The biggest obstacle UPS faced in implementing its global SWIFT bank balance initiative was getting third-party banks from around the world to send account balance and transaction information electronically via the SWIFT network. To achieve this goal, the treasury team leveraged its relationships with these banks, and in cases where the bank was unable to send SWIFT messages, UPS consolidated those accounts with banks that could. By administering this process UPS was also able to focus on consolidating duplicate accounts within each of the business units. Since the initiative began, UPS treasury has consolidated 1,600 accounts down to 800 globally, delivering another significant project benefit. 

To ensure that manual processing was kept to a minimum, Citi GTS’s back-office tracked files as they arrived from the various banks, and provided UPS with a convenient dashboard indicating the progress of implementation of each account from beginning to end. This dashboard allowed UPS treasury to better manage its banking relationships. Part of Citi’s monitoring process provides critical information on each tardy report, such as whether or not there was a holiday in the bank’s country of origin. The partner bank is proactive in sending emails to third-party banks reminding them that UPS balances are due each day. These efforts have dramatically improved the level of automation made possible by the initiative. 


The programme has successfully delivered on its anticipated benefits, but has also yielded several that go beyond the original scope of the initiative. As a result of the push to automate delivery of account balance and transaction information via the SWIFT network, UPS treasury has subsequently consolidated its bank accounts, including eliminating those that can’t accommodate SWIFT messaging. By consolidating 1,600 accounts down to 800, the treasury is now better able to manage its banking relationships, which are at a more manageable level.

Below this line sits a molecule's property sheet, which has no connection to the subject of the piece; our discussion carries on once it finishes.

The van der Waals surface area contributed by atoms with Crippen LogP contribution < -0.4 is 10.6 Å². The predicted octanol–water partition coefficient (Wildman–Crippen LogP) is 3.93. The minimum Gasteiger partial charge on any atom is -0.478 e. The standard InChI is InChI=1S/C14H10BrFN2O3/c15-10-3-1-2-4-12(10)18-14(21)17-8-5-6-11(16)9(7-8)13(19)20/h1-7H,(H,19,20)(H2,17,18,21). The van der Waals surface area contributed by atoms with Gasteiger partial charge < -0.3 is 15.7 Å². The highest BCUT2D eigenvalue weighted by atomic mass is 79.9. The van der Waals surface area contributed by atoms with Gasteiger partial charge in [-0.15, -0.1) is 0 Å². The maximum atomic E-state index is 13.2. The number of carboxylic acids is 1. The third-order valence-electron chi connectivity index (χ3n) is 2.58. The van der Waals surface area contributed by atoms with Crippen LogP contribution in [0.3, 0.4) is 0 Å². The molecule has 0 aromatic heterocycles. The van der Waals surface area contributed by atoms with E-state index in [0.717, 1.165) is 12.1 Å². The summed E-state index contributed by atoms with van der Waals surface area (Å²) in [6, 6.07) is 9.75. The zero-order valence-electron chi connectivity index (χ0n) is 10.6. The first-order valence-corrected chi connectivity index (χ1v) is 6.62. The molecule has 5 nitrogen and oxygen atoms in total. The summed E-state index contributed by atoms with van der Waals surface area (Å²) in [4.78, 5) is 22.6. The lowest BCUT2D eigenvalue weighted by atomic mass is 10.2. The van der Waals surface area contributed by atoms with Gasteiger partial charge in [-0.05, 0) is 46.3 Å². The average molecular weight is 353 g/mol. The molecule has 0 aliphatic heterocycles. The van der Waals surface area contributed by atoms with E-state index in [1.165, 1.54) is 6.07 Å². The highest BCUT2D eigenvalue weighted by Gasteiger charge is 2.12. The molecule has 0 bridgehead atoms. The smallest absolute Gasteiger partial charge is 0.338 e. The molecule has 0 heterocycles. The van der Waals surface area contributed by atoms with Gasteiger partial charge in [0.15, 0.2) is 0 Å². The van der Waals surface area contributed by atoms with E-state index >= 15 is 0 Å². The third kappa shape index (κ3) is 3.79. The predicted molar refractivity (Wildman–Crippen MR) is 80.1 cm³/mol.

Additional project benefits included: 

  • Facilitation of internal UPS programmes designed to minimise in-country safety margins on a daily basis. All excess cash is swept into a global cross-currency, cross-border notional pooling structure where that cash can be used for the greater benefit of the firm (fund acquisitions, external investments, etc). 
  • Establishing a platform that objectively helps UPS to undertake accurate cash flow forecasting variances. 
  • Improved coordination and communication between RTCs, driving greater efficiency and productivity. 

UPS’s global SWIFT bank balance initiative has proven to be an overwhelming success for the company. All of its objectives have been realised, including standardising and streamlining bank account balance and transaction data and reporting. Treasury has attained centralised visibility and control of vital treasury processes, and as a result is able to view overall positions and forecasts, and more effectively manage global liquidity and risk across the company. 

Consolidation of bank accounts has enabled greater automation and controlled workflow processes, which have reduced operating costs and administration risk. The elimination of manual processes has allowed UPS treasury to increase productivity, and thereby focus critical resources on more strategic tasks. Overall, the global SWIFT bank balance initiative has led to either direct or indirect benefits to UPS that are in excess of US$25m.

This case study is based upon an entry into the gtnews Awards for Global Corporate Treasury 2012, sponsored by Bank of America Merrill Lynch (BofA Merrill). The winners of this year’s annual awards, now in its third staging, were only revealed at a gala dinner on 24 May at the Sofitel Grand Hotel in Amsterdam, the Netherlands, after the opening of the two-day gtnews Forum for Global Corporate Treasury conference. This winning UPS entry is shared here from the Cash Flow Forecasting Project of the Year category as a best practice guideline and commentary. To see a full report on all the Awards winners and the gala dinner on 24 May please click here.